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There is no such thing as public opinion, example #734

Summary:
Matt Yglesias cites some polls that suggest that the public favors higher taxes on the rich: There’s no polling on specific brackets or exactly who counts as rich that I can find, but surveys are very consistent that for some definition of rich the voters would like to see higher taxes: The most recent poll on this I can find is an April 2018 Gallup survey which had 62 percent of respondents saying the wealthy do not pay their fair share in taxes, a number that’s been consistently in the high 50s or low 60s in the 21st century. Pew found in 2017 that 60 percent of the public said it was bothered “a lot” by the fact that rich people don’t pay their fair share. A 2017 CBS poll found that 56 percent of voters said wealthy people should pay higher taxes. By contrast,

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Matt Yglesias cites some polls that suggest that the public favors higher taxes on the rich:

There’s no polling on specific brackets or exactly who counts as rich that I can find, but surveys are very consistent that for some definition of rich the voters would like to see higher taxes:

  • The most recent poll on this I can find is an April 2018 Gallup survey which had 62 percent of respondents saying the wealthy do not pay their fair share in taxes, a number that’s been consistently in the high 50s or low 60s in the 21st century.
  • Pew found in 2017 that 60 percent of the public said it was bothered “a lot” by the fact that rich people don’t pay their fair share.
  • A 2017 CBS poll found that 56 percent of voters said wealthy people should pay higher taxes.

By contrast, I can’t find any poll anywhere that supports the Republican position that high-income families’ tax burdens should be reduced.

Conservative web sites do cite such polls:

“What is the maximum percentage of a person’s income that should go to taxes – that is, all taxes, state, federal, and local?” The mean percentage for 2009 was 15.6 percent, up slightly from 14.7 percent in 2007. A plurality of those polled, 42 percent, felt that the maximum income tax rate should be between 10 and 19 percent. In 2007, a whopping 47 percent of those polled said that the maximum income tax rate should be between 10 and 19 percent.

I recall reading polls suggesting that the public prefers a top tax rate of around 25% or 30%, but I cannot find them.  (Yglesias’s post was in part a defense of 70% tax rates on the very rich.)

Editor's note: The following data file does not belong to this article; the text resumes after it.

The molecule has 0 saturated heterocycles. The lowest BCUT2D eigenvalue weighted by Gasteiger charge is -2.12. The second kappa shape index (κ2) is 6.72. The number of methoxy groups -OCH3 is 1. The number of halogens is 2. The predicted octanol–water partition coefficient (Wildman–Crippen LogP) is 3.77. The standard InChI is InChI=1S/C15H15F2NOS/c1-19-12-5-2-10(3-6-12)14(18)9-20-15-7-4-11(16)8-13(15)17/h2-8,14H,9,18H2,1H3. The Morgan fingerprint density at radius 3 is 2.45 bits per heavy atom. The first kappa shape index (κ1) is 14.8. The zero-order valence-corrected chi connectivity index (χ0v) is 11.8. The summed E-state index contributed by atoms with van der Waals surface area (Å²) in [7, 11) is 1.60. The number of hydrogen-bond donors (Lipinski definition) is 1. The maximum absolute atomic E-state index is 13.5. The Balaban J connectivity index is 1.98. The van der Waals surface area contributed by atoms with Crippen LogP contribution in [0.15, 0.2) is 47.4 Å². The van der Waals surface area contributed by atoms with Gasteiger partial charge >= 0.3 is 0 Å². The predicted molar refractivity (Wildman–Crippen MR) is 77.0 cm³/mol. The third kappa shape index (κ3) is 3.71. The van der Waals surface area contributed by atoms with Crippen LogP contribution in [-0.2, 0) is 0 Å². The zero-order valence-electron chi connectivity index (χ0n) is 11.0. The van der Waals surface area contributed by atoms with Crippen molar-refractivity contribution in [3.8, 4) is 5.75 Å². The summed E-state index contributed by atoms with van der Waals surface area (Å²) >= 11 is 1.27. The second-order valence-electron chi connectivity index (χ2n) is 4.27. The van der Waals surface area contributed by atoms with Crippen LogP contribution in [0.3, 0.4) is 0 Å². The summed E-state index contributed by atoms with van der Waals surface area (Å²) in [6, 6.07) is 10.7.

I recently did a post explaining why public opinion polls are not reliable.  A good example can be found in an NPR poll that suggests the public favors abolishing the “estate tax”, and favors abolishing the “death tax” by an even greater margin. (Of course these are two names for the same tax.)  The same poll shows a slight 43%-42% plurality also favors abolishing taxes on dividends.

The NPR poll suggests that a big majority of the public believes the rich should pay more in taxes (consistent with Yglesias’s claim), but also suggests that most people believe the rich currently pay a lower rate of federal income tax than the middle class, which is crazy.  They pay a much higher rate.  So it’s not clear that the public believes the rich should pay more than they are currently paying, but it is clear that the public believes the rich should pay more than the extremely low rates of income tax that the public now falsely believes they are paying.  As they already do.

Given the public’s views on estate taxes and dividend taxes, it’s odd to read another NPR poll showing that the public believes the tax rate on wealth should be higher than the tax rate on wage income.

Reading all the various poll results leaves me with the impression that the public is woefully ignorant of the entire subject.  Many answers seem to contradict previous questions, and others suggest a lack of knowledge of basic facts.  The ignorance is so profound that I would not take any of these poll results seriously.  Framing effects probably impact some of the responses.  In the end, it really doesn’t matter what the public thinks about taxes; what matters is how the politicians they elect vote when tax issues come up in Congress.

Scott Sumner
Scott B. Sumner is Research Fellow at the Independent Institute, the Director of the Program on Monetary Policy at the Mercatus Center at George Mason University and an economist who teaches at Bentley University in Waltham, Massachusetts. His economics blog, The Money Illusion, popularized the idea of nominal GDP targeting, which says that the Fed should target nominal GDP—i.e., real GDP growth plus the rate of inflation—to better "induce the correct level of business investment". In May 2012, Chicago Fed President Charles L. Evans became the first sitting member of the Federal Open Market Committee (FOMC) to endorse the idea.

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